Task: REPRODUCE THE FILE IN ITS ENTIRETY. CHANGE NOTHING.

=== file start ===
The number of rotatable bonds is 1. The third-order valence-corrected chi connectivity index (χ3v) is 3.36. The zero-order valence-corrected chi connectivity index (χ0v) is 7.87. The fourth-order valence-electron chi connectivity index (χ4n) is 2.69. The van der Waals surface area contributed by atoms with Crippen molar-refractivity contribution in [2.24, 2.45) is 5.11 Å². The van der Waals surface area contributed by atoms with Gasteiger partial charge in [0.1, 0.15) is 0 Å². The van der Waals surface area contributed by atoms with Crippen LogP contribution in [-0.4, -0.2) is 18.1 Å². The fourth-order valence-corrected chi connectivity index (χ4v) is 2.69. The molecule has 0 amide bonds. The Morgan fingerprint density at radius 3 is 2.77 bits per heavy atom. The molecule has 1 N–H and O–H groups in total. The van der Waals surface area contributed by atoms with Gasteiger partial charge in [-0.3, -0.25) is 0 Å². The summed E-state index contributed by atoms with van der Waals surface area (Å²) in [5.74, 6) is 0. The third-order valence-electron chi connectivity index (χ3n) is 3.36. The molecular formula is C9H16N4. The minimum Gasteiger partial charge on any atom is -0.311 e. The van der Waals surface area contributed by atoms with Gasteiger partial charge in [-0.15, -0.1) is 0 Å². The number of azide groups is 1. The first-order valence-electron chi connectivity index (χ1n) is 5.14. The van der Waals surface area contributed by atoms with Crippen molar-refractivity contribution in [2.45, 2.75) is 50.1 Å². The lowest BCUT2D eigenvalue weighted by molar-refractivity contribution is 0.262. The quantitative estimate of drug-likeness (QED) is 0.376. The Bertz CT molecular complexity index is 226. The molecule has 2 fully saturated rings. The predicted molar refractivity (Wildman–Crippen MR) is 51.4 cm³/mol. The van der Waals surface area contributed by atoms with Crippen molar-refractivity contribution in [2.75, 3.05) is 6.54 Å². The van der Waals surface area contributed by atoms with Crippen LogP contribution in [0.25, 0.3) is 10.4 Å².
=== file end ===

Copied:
The number of rotatable bonds is 1. The third-order valence-corrected chi connectivity index (χ3v) is 3.36. The zero-order valence-corrected chi connectivity index (χ0v) is 7.87. The fourth-order valence-electron chi connectivity index (χ4n) is 2.69. The van der Waals surface area contributed by atoms with Crippen molar-refractivity contribution in [2.24, 2.45) is 5.11 Å². The van der Waals surface area contributed by atoms with Gasteiger partial charge in [0.1, 0.15) is 0 Å². The van der Waals surface area contributed by atoms with Crippen LogP contribution in [-0.4, -0.2) is 18.1 Å². The fourth-order valence-corrected chi connectivity index (χ4v) is 2.69. The molecule has 0 amide bonds. The Morgan fingerprint density at radius 3 is 2.77 bits per heavy atom. The molecule has 1 N–H and O–H groups in total. The van der Waals surface area contributed by atoms with Gasteiger partial charge in [-0.3, -0.25) is 0 Å². The summed E-state index contributed by atoms with van der Waals surface area (Å²) in [5.74, 6) is 0. The third-order valence-electron chi connectivity index (χ3n) is 3.36. The molecular formula is C9H16N4. The minimum Gasteiger partial charge on any atom is -0.311 e. The van der Waals surface area contributed by atoms with Gasteiger partial charge in [-0.15, -0.1) is 0 Å². The number of azide groups is 1. The first-order valence-electron chi connectivity index (χ1n) is 5.14. The van der Waals surface area contributed by atoms with Crippen molar-refractivity contribution in [2.45, 2.75) is 50.1 Å². The lowest BCUT2D eigenvalue weighted by molar-refractivity contribution is 0.262. The quantitative estimate of drug-likeness (QED) is 0.376. The Bertz CT molecular complexity index is 226. The molecule has 2 fully saturated rings. The predicted molar refractivity (Wildman–Crippen MR) is 51.4 cm³/mol. The van der Waals surface area contributed by atoms with Crippen molar-refractivity contribution in [2.75, 3.05) is 6.54 Å². The van der Waals surface area contributed by atoms with Crippen LogP contribution in [0.25, 0.3) is 10.4 Å².